Salary negotiation

You’ve received a job offer, along with an offer of compensation. First of all, congratulations! Now the big decision: do you accept the offer, or do you negotiate? Only you can decide whether an offer is acceptable. If you believe your qualifications and experience merit more than what you’ve been offered, ask whether the compensation package is negotiable. You might be able to negotiate benefits.

Confidence goes a long way

Your confidence that you are worth more than the employer is initially offering will likely spill over onto the employer. When you decide to negotiate, be sure you know ahead of time how low a salary you are willing to accept and what risks you are willing to take. Be realistic and positive rather than strident or demanding. Employers may rescind offers to inflexible candidates.

If you are a recent graduate, you may feel that you should accept any offer, but it is acceptable to ask whether there is room for negotiation — if you have the skills and experience to back up a higher offer. 

Weigh all the options according to what is most important to you both now and in the long term. Seek advice from family members and mentors, but in the end you may need to go with your gut feeling.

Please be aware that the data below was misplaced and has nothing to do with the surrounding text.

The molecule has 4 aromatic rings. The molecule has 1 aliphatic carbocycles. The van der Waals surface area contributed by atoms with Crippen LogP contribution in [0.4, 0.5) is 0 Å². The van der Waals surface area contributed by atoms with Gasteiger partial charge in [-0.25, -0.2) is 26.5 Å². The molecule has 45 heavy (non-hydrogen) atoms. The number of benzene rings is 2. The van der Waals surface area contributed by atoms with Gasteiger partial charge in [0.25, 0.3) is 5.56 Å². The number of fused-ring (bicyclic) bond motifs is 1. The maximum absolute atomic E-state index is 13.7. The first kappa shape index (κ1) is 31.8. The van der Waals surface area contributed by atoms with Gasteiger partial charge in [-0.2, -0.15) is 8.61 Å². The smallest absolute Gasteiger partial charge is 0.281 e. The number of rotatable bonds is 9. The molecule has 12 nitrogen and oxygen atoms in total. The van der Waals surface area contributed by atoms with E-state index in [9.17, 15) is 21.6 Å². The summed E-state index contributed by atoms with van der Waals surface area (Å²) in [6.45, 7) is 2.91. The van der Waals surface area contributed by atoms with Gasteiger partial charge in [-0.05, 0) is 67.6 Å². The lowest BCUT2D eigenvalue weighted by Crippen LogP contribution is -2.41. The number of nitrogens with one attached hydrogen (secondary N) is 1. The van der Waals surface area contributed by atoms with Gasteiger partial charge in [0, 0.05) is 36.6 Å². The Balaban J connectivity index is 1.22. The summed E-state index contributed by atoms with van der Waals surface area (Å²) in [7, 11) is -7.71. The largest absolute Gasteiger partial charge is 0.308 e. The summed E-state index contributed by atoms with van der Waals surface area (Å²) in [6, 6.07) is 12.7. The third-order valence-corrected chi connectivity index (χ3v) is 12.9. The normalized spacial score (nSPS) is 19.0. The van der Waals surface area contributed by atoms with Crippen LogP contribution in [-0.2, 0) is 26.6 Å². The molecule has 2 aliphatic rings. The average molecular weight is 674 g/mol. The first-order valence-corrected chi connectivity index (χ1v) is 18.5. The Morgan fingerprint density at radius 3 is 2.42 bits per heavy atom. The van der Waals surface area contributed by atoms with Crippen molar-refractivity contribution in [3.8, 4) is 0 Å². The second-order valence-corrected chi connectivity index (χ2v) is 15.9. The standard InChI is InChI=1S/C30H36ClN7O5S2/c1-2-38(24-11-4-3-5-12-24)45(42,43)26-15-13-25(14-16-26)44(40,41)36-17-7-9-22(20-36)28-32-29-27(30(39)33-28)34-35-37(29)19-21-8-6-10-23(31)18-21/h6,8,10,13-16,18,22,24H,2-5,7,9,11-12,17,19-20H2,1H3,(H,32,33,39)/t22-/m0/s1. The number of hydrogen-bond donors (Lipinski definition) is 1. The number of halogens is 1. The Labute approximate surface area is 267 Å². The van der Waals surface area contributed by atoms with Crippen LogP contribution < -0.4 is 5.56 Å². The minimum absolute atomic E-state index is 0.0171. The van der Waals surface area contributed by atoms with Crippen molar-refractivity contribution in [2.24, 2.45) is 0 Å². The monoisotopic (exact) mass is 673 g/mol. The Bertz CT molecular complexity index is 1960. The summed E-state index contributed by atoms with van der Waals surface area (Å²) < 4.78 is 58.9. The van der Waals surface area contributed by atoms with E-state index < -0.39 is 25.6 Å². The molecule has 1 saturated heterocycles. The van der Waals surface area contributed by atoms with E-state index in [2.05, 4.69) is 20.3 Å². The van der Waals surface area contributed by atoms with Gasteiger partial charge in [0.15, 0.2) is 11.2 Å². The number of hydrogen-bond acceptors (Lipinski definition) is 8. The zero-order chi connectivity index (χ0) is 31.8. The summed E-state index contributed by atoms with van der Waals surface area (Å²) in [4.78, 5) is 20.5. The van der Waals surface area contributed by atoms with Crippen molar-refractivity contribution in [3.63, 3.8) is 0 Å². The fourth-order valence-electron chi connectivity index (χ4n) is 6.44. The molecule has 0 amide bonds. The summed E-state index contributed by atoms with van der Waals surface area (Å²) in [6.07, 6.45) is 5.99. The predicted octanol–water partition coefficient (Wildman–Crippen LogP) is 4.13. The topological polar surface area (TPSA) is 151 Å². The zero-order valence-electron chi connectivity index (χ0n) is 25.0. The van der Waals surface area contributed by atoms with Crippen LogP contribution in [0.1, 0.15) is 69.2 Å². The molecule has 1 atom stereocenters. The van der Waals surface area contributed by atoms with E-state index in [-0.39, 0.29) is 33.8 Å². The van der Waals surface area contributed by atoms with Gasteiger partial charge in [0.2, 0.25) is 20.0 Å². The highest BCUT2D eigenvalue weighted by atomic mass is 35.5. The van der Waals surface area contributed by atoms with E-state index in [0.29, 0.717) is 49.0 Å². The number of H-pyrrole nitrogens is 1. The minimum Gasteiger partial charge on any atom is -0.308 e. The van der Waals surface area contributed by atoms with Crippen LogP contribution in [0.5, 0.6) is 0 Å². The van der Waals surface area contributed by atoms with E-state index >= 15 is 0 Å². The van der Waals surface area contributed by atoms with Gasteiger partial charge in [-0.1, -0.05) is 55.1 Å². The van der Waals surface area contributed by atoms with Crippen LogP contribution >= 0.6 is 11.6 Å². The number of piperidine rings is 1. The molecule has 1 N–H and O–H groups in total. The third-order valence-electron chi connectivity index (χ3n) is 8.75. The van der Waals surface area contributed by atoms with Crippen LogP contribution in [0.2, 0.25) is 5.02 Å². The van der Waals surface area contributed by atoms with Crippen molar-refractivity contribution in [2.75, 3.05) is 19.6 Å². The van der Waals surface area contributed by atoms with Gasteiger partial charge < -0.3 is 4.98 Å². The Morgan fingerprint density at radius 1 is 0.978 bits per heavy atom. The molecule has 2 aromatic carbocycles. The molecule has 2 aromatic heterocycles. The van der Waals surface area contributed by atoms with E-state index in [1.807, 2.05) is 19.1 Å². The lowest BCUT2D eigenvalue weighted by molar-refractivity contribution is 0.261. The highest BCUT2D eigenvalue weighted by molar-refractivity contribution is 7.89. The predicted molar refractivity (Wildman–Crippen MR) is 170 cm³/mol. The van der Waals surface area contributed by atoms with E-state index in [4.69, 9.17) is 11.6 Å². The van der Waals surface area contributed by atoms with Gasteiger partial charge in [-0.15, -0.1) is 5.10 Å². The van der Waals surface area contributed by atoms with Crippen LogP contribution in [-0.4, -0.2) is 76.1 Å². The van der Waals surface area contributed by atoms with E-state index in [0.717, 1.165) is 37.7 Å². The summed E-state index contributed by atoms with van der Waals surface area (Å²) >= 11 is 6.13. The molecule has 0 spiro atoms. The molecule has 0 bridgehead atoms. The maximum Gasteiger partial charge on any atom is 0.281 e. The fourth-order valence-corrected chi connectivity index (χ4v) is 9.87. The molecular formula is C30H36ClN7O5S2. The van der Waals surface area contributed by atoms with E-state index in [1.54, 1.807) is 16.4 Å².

Negotiation tips

  • Negotiate based on your skills, experience, and knowledge of the salary standards for the specific field and location. 
  • Be aware of, but never mention, personal budgetary needs as part of the negotiation. 
  • Give a range rather than an exact figure.

Here is an example of what you could say:

I am really excited at the prospect of working for your organization and using my skills in this position. As you know, I have direct experience in this area, and I believe I bring significant skills to the position. Based on my background, I’d like to negotiate the salary, and am hoping that something more in the $ __ to $__ range is possible. Is there any room for negotiation?